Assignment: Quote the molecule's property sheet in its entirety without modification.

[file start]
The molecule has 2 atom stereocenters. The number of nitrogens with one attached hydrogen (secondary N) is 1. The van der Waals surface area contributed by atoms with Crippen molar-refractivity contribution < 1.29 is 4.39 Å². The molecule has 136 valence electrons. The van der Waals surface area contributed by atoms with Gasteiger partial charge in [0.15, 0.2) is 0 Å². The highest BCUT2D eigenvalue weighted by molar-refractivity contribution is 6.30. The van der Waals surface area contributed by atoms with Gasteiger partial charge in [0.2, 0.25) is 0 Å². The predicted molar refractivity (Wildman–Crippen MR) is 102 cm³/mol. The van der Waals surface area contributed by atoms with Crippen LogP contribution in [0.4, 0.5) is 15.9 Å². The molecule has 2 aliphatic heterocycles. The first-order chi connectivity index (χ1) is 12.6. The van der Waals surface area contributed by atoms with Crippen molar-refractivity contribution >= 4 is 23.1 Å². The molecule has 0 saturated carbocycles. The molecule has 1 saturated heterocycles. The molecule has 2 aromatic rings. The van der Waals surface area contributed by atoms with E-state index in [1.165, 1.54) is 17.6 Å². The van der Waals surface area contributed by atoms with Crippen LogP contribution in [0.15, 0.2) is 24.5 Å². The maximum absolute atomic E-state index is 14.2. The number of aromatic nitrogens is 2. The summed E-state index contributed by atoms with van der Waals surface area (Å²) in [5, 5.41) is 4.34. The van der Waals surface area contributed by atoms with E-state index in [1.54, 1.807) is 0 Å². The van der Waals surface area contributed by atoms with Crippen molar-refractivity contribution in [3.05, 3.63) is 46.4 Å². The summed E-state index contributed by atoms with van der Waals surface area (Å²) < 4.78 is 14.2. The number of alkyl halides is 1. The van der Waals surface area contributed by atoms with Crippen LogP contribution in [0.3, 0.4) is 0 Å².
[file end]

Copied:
The molecule has 2 atom stereocenters. The number of nitrogens with one attached hydrogen (secondary N) is 1. The van der Waals surface area contributed by atoms with Crippen molar-refractivity contribution < 1.29 is 4.39 Å². The molecule has 136 valence electrons. The van der Waals surface area contributed by atoms with Gasteiger partial charge in [0.15, 0.2) is 0 Å². The highest BCUT2D eigenvalue weighted by molar-refractivity contribution is 6.30. The van der Waals surface area contributed by atoms with Gasteiger partial charge in [0.2, 0.25) is 0 Å². The predicted molar refractivity (Wildman–Crippen MR) is 102 cm³/mol. The van der Waals surface area contributed by atoms with Crippen LogP contribution in [0.4, 0.5) is 15.9 Å². The molecule has 2 aliphatic heterocycles. The first-order chi connectivity index (χ1) is 12.6. The van der Waals surface area contributed by atoms with Crippen molar-refractivity contribution >= 4 is 23.1 Å². The molecule has 0 saturated carbocycles. The molecule has 1 saturated heterocycles. The molecule has 2 aromatic rings. The van der Waals surface area contributed by atoms with E-state index in [1.165, 1.54) is 17.6 Å². The van der Waals surface area contributed by atoms with Crippen LogP contribution in [0.15, 0.2) is 24.5 Å². The maximum absolute atomic E-state index is 14.2. The number of aromatic nitrogens is 2. The summed E-state index contributed by atoms with van der Waals surface area (Å²) in [5, 5.41) is 4.34. The van der Waals surface area contributed by atoms with E-state index in [1.54, 1.807) is 0 Å². The van der Waals surface area contributed by atoms with Crippen molar-refractivity contribution in [3.05, 3.63) is 46.4 Å². The summed E-state index contributed by atoms with van der Waals surface area (Å²) < 4.78 is 14.2. The number of alkyl halides is 1. The van der Waals surface area contributed by atoms with Crippen LogP contribution in [0.3, 0.4) is 0 Å².